Parks, Forts, and Oil Country

Medora, ND

We set out early (for us) Monday morning and headed east for 25 miles, then north headed for the north unit of the Theodore Roosevelt National Park.  The park is two distinct areas about 50 miles apart and our motorhome is parked next to the South Unit entrance in Medora.  The day was very windy, which is pretty much normal for this part of the country.  We thought about turning around and making the trip in the car, but the promise of great scenery in the park was reason to keep going on the motorcycle.  At the end of the day, we decided taking the car would have been a better idea.

After a wind-blown ride north to the park, we found the 14 mile road into the park was closed at the six mile mark due to a road washout.  So we didn’t get the long, scenic ride we wanted, but we did get some nice scenes in the shortened ride.

Rock Formations in Theodore Roosevelt National Park

After our brief ride through the park, we continued north into an area of the country that is definitely not experiencing a recession, or high unemployment.   Why is the western part  of North Dakota experiencing an economic boom?

This area of the country is in the middle of an oil boom.  Towns are growing at an extraordinary rate, large trucks dominate the roads, and housing is at a premium.

It seems that everywhere you look there are trailers and mobile homes.

After fighting the truck traffic for many miles, we turned off the road to visit one of the objectives of our trip.  Fort Union was a trading post along the Missouri River that served as the main center of interaction between Indian tribes and white traders in the West.

Fort Union

Fort Union was never a military establishment, it was a civilian run trading post.

Fort Union Main Gate

Note the small window at the left of where the young lady is standing.  If there was any indication of hostility from the Indians, the gates were shut and trading would be done through the window.  If no hostility was detected, trading would be done in the room just inside the gate.  Below is the Bourgeois House, where the manager of the fort would live.  It now contains a small visitor’s center run by the National Park Service.

The Bourgeois House

About four miles down the road, at the confluence of the Yellowstone and Missouri Rivers, is the remains of Fort Buford, an infantry post that was one of the longest utilized forts in the west, open from 1866 to 1895.  At its peak, the fort was home to over a thousand troops.  But it is most famous as being the site of the surrender of Chief Sitting Bull in 1881.  The commander’s house is the only original building left on the fort.

Fort Buford Commander’s House

Our guide, Arch, provided us with in in-depth explanation of the surrender of Sitting Bull and his murder in 1890 in South Dakota.

With Arch in the room where Sitting Bull surrendered

After a long, windy ride across deserted prairie, we returned back to the motorhome in the early evening.  After just under three hundred miles and ten hours on the road, we ate a quick meal and headed for bed exhausted.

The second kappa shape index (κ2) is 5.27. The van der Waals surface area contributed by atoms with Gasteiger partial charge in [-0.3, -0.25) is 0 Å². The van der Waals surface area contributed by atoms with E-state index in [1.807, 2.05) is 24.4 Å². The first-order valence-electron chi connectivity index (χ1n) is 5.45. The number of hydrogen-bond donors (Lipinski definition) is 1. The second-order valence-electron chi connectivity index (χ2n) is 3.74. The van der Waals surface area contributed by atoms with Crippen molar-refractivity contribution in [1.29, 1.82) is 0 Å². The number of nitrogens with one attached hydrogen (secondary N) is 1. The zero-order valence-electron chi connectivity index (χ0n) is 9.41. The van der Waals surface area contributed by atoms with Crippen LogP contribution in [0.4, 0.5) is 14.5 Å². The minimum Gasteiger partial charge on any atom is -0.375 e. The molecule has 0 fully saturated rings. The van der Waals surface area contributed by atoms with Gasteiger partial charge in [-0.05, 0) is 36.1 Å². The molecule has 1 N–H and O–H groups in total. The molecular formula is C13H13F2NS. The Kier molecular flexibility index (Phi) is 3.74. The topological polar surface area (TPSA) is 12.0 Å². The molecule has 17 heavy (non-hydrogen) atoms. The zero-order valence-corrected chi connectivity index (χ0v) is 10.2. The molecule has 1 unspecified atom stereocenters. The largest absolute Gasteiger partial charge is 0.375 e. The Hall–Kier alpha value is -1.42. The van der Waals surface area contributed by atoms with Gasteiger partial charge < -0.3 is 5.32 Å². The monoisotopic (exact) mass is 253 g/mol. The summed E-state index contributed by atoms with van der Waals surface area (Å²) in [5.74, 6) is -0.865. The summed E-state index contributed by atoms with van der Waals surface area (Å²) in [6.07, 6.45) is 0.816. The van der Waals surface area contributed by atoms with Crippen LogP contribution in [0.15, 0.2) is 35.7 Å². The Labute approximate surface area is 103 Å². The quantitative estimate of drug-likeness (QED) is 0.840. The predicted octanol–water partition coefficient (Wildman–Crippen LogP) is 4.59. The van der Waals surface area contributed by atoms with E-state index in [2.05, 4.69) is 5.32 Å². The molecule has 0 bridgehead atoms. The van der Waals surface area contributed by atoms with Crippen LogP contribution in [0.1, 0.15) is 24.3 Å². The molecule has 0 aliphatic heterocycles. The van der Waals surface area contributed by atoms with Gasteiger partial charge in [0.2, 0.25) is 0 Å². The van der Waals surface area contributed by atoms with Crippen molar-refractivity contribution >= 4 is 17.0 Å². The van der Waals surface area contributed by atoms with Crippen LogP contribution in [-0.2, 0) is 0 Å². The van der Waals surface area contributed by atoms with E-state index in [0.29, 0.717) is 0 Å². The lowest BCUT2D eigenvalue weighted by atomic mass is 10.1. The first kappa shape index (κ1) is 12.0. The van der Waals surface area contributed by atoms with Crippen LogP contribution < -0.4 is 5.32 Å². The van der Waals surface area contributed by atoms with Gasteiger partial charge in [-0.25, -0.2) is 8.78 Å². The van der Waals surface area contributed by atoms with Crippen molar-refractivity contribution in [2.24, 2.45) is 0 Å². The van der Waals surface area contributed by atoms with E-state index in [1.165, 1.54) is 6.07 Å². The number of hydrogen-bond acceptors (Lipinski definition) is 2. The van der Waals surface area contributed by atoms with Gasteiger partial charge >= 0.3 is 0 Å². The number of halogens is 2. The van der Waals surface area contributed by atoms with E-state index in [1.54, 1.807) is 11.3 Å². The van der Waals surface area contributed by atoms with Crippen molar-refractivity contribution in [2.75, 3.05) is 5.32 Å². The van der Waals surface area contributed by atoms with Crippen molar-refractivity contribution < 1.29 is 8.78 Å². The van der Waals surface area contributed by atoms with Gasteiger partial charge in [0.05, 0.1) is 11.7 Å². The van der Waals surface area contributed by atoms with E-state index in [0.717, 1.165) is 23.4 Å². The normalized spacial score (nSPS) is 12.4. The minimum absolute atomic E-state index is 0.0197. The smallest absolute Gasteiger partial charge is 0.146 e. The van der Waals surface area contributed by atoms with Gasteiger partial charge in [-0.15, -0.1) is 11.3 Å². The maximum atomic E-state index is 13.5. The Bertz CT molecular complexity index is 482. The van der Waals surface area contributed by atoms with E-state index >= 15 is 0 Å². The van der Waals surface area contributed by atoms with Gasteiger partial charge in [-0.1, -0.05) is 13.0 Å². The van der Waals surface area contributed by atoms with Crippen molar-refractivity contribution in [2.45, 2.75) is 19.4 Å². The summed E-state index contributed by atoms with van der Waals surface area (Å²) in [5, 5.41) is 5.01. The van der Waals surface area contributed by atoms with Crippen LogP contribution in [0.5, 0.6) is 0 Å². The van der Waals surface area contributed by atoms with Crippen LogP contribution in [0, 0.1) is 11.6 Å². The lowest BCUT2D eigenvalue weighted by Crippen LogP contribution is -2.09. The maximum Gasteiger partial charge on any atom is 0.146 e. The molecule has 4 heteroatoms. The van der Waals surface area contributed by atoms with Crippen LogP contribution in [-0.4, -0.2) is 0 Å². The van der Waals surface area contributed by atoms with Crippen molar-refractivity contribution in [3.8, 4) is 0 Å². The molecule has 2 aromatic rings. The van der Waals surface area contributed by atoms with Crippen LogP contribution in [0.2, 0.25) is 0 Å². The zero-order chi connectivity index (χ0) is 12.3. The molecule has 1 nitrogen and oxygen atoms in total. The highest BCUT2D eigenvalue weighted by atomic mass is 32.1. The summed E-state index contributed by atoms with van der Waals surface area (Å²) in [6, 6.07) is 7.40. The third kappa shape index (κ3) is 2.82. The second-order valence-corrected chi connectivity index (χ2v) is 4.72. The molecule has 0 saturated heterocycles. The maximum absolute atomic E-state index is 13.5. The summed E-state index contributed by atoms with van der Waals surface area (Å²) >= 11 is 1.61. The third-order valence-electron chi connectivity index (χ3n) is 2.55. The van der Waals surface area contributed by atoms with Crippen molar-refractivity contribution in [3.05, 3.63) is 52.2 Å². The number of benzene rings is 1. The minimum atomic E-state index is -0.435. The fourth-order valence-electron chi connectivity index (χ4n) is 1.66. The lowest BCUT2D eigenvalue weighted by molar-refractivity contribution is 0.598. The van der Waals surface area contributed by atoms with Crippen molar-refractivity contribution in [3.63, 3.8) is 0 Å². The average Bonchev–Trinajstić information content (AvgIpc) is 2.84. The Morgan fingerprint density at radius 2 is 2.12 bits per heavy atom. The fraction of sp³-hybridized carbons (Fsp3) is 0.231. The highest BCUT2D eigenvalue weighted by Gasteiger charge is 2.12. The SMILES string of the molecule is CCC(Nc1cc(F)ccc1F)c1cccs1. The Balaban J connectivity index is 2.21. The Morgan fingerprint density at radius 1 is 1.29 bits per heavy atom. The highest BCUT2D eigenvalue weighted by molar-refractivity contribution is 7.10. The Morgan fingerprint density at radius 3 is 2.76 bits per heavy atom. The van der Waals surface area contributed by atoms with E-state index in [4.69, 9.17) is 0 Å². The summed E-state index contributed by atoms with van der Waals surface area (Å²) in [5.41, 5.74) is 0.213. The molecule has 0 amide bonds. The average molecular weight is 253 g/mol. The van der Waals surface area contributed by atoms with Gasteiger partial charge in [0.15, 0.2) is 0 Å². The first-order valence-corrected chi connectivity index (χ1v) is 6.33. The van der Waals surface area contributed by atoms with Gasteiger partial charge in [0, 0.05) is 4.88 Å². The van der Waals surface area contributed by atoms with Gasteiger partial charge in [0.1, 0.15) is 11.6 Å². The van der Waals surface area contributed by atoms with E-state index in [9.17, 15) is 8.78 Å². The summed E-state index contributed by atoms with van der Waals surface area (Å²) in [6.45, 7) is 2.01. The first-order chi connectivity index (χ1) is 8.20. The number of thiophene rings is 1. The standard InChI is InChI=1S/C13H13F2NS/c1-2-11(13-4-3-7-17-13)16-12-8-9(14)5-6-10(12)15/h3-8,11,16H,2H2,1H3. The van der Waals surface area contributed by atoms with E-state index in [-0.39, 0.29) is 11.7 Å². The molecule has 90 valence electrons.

But tomorrow is another day of exploration, more on that later . . .

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2 Responses to Parks, Forts, and Oil Country

  1. Marsha says:

    I love those concertions. They look like the wall has growths coming out of it.

    We just saw a special on the oil boom in ND. It is just amazing how many jobs are in that area. It was really interesting though that the report was telling people not to come yet…there is not enough housing. It also address RVers. The report talked about all these people driving their RVs up so they could get a job. BUT THE PROBLEM is that there aren’t even enough hook ups for these RVs…no water, electric or dumps. The newsman also said that the people going up there do not understand the brutal winters and people weren’t bring the correct clothes. Just an amazing story.

    Interesting about the window and the trading. Does that lovely lady take the money in today’s trading? How cool about Chief Sitting Bull. Would be interested in learning more about him.

    300 miles…what the heck? You two are in vacation mode for sure. Better slow down or you will get burn out like we are starting to feel.

    • placestheygo says:

      It seems everything you saw in your TV special on The Oil Patch area is still true. The park ranger said the RV’s are a problem because no one thought ahead to set up regulations. People just started “parks” every where without proper hook up…yuck! The truck traffic is just unbelievable!!!. I guess crime is way up also. Several people we spoke with won’t go near the area.

      There was an article in the paper the other night about the medical shortages. They need doctors but there is no where for them to live. Housing or lack of it is causing quite a problem.

      It was an experience for us but that was what I wanted to see. Pam

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